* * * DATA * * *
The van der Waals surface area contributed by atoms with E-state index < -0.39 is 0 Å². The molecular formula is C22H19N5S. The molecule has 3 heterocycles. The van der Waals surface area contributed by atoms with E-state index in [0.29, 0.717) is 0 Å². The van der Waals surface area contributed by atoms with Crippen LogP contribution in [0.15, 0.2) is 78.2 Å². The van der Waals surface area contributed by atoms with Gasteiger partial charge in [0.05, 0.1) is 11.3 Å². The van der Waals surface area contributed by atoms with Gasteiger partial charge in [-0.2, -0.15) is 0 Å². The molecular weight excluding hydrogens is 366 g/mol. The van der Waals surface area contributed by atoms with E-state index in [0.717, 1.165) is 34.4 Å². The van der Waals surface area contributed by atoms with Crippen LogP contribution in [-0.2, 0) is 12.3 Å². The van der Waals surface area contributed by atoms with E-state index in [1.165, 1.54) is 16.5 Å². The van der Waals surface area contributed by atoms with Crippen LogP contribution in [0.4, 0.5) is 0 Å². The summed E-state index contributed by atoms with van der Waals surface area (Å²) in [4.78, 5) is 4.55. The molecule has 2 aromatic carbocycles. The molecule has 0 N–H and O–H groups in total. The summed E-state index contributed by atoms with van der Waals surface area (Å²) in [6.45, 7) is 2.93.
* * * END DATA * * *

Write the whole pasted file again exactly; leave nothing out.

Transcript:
The van der Waals surface area contributed by atoms with E-state index < -0.39 is 0 Å². The molecular formula is C22H19N5S. The molecule has 3 heterocycles. The van der Waals surface area contributed by atoms with E-state index in [0.29, 0.717) is 0 Å². The van der Waals surface area contributed by atoms with Crippen LogP contribution in [0.15, 0.2) is 78.2 Å². The van der Waals surface area contributed by atoms with Gasteiger partial charge in [0.05, 0.1) is 11.3 Å². The van der Waals surface area contributed by atoms with Gasteiger partial charge in [-0.2, -0.15) is 0 Å². The molecular weight excluding hydrogens is 366 g/mol. The van der Waals surface area contributed by atoms with E-state index in [0.717, 1.165) is 34.4 Å². The van der Waals surface area contributed by atoms with Crippen LogP contribution in [-0.2, 0) is 12.3 Å². The van der Waals surface area contributed by atoms with E-state index in [1.165, 1.54) is 16.5 Å². The van der Waals surface area contributed by atoms with Crippen LogP contribution in [0.4, 0.5) is 0 Å². The summed E-state index contributed by atoms with van der Waals surface area (Å²) in [4.78, 5) is 4.55. The molecule has 2 aromatic carbocycles. The molecule has 0 N–H and O–H groups in total. The summed E-state index contributed by atoms with van der Waals surface area (Å²) in [6.45, 7) is 2.93.